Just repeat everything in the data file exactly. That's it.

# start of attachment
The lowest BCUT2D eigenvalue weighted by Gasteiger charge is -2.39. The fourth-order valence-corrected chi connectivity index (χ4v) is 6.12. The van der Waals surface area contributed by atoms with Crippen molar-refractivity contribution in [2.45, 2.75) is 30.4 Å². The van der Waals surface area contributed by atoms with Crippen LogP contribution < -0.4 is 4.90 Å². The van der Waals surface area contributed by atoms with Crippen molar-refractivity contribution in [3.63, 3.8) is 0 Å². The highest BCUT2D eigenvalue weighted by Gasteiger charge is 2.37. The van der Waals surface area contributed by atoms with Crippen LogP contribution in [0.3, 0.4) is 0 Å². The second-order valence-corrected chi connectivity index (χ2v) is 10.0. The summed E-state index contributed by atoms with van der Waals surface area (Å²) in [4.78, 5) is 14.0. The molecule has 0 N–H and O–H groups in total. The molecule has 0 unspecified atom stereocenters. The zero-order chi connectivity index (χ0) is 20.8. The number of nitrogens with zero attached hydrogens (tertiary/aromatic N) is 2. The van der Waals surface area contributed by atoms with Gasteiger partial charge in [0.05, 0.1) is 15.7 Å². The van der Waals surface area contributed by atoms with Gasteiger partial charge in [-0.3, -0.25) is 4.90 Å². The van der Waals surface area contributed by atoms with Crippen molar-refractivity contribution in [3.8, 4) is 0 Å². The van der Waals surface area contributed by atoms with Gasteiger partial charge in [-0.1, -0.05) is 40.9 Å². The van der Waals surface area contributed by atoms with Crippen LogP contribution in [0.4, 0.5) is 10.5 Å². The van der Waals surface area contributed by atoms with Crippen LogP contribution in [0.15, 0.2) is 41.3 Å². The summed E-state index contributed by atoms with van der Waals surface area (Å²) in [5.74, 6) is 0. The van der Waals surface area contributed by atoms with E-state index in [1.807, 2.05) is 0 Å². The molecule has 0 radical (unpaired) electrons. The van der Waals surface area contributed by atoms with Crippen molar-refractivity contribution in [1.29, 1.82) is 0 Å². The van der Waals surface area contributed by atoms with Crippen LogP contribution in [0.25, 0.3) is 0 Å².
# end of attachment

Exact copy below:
The lowest BCUT2D eigenvalue weighted by Gasteiger charge is -2.39. The fourth-order valence-corrected chi connectivity index (χ4v) is 6.12. The van der Waals surface area contributed by atoms with Crippen molar-refractivity contribution in [2.45, 2.75) is 30.4 Å². The van der Waals surface area contributed by atoms with Crippen LogP contribution < -0.4 is 4.90 Å². The van der Waals surface area contributed by atoms with Crippen molar-refractivity contribution in [3.63, 3.8) is 0 Å². The highest BCUT2D eigenvalue weighted by Gasteiger charge is 2.37. The van der Waals surface area contributed by atoms with Crippen LogP contribution in [0.3, 0.4) is 0 Å². The second-order valence-corrected chi connectivity index (χ2v) is 10.0. The summed E-state index contributed by atoms with van der Waals surface area (Å²) in [4.78, 5) is 14.0. The molecule has 0 N–H and O–H groups in total. The molecule has 0 unspecified atom stereocenters. The zero-order chi connectivity index (χ0) is 20.8. The number of nitrogens with zero attached hydrogens (tertiary/aromatic N) is 2. The van der Waals surface area contributed by atoms with Gasteiger partial charge in [0.05, 0.1) is 15.7 Å². The van der Waals surface area contributed by atoms with Gasteiger partial charge in [-0.3, -0.25) is 4.90 Å². The van der Waals surface area contributed by atoms with Crippen molar-refractivity contribution in [3.8, 4) is 0 Å². The van der Waals surface area contributed by atoms with Gasteiger partial charge in [-0.1, -0.05) is 40.9 Å². The van der Waals surface area contributed by atoms with Crippen LogP contribution in [0.4, 0.5) is 10.5 Å². The van der Waals surface area contributed by atoms with Crippen LogP contribution in [0.15, 0.2) is 41.3 Å². The summed E-state index contributed by atoms with van der Waals surface area (Å²) in [5.74, 6) is 0. The van der Waals surface area contributed by atoms with E-state index in [1.807, 2.05) is 0 Å². The molecule has 0 radical (unpaired) electrons. The van der Waals surface area contributed by atoms with Crippen molar-refractivity contribution in [1.29, 1.82) is 0 Å². The van der Waals surface area contributed by atoms with Crippen LogP contribution in [0.25, 0.3) is 0 Å².